I had had a slight pain in my chest before. My physician advised me to slow down, but you know, our clinic agenda is always full. And I was used to being harsh to myself, I have always been. No staying home when you have the flu for me, you just take a pill. When others called sick, I always thought they were not suited to be a dentist. So I continued in the same way.

I must say my social environment did warn. My family, some friends. They saw me running and running. And also noticed my changing mood. I got angry outbursts more often, was irritated more easily. But I denied their remarks.

Then, one day, I broke. It was in busy time before the end of the year, after which some health insurance policies would change. So many patients wanted to have something fixed under the old policies. One patient called by telephone with a simple question about this insurance change. And I went mad! I kicked at the wall, shouted to the patient through the phone, yelled at my assistant! And then I broke out in tears, and I went home …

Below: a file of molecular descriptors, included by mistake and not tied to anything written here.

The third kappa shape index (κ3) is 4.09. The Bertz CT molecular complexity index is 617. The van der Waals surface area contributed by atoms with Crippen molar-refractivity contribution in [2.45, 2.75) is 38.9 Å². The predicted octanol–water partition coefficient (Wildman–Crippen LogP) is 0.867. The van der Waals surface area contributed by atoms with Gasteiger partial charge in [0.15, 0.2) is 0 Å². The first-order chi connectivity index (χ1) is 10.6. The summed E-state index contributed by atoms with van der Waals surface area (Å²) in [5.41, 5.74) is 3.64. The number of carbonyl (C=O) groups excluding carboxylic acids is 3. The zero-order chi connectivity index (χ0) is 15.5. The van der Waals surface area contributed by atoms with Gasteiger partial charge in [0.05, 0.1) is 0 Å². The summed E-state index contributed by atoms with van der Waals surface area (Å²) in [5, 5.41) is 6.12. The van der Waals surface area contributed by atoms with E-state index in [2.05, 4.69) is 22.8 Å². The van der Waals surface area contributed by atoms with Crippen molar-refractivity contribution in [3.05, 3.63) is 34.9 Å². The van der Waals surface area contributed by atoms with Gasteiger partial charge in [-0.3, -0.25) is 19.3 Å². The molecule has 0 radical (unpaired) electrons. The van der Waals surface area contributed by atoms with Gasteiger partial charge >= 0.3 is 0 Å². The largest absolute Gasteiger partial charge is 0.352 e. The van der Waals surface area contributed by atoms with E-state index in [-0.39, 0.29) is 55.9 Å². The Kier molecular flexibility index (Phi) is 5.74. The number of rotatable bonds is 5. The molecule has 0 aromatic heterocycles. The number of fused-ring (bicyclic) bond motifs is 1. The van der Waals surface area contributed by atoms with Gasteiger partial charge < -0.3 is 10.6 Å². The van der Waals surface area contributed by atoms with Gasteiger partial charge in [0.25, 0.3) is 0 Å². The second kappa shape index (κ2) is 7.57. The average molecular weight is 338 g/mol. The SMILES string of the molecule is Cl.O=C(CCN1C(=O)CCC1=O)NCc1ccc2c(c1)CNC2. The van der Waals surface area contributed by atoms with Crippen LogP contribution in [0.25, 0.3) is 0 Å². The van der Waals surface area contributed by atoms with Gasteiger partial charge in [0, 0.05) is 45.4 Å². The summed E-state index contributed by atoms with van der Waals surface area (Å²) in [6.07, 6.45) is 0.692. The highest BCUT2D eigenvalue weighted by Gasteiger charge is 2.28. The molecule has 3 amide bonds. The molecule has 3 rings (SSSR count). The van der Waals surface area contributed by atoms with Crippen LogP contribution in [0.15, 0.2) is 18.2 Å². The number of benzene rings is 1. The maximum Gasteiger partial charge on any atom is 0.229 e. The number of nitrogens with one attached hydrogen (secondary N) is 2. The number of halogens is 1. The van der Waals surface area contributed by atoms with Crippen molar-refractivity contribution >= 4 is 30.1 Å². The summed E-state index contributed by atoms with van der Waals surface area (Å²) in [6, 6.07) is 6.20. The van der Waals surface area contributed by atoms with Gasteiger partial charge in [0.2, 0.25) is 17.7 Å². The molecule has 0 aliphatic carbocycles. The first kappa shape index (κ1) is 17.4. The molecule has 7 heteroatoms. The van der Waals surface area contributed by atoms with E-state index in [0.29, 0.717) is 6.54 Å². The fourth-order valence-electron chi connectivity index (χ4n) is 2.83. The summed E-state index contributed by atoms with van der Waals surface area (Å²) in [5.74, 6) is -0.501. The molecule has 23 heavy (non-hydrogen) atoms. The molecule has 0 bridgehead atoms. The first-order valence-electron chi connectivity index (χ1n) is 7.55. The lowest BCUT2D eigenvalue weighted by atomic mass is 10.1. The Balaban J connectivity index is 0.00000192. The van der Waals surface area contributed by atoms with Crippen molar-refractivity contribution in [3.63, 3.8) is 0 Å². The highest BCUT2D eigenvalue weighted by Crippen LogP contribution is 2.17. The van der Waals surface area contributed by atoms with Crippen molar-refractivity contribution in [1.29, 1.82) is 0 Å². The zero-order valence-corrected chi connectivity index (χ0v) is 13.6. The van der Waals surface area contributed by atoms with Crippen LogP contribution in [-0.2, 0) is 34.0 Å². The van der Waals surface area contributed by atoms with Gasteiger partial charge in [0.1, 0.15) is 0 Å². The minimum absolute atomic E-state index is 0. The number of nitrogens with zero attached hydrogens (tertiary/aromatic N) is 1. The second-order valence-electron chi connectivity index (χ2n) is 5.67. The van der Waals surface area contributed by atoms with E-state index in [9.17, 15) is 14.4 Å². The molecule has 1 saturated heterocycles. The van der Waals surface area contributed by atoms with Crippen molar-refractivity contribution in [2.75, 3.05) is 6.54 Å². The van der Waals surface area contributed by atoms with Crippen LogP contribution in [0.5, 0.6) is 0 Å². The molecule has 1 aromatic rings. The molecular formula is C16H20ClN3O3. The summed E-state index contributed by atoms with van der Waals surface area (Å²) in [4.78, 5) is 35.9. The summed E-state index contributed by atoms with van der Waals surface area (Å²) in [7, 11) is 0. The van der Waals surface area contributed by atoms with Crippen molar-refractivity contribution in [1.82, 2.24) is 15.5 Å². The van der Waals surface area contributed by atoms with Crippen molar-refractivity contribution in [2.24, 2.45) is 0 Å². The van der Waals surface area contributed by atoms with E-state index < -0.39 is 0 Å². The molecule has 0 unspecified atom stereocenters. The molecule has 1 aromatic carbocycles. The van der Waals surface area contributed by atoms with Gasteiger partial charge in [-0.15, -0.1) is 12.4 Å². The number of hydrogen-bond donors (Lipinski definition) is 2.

I had given everything I had for my patients for 15 years. And now I could no longer. That was so emotional. I have bee/>

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Jan 4, 2015 | Posted by in General Dentistry | Comments Off on 24: Work Stress, Burnout Risk, and Engagement in Dental Practice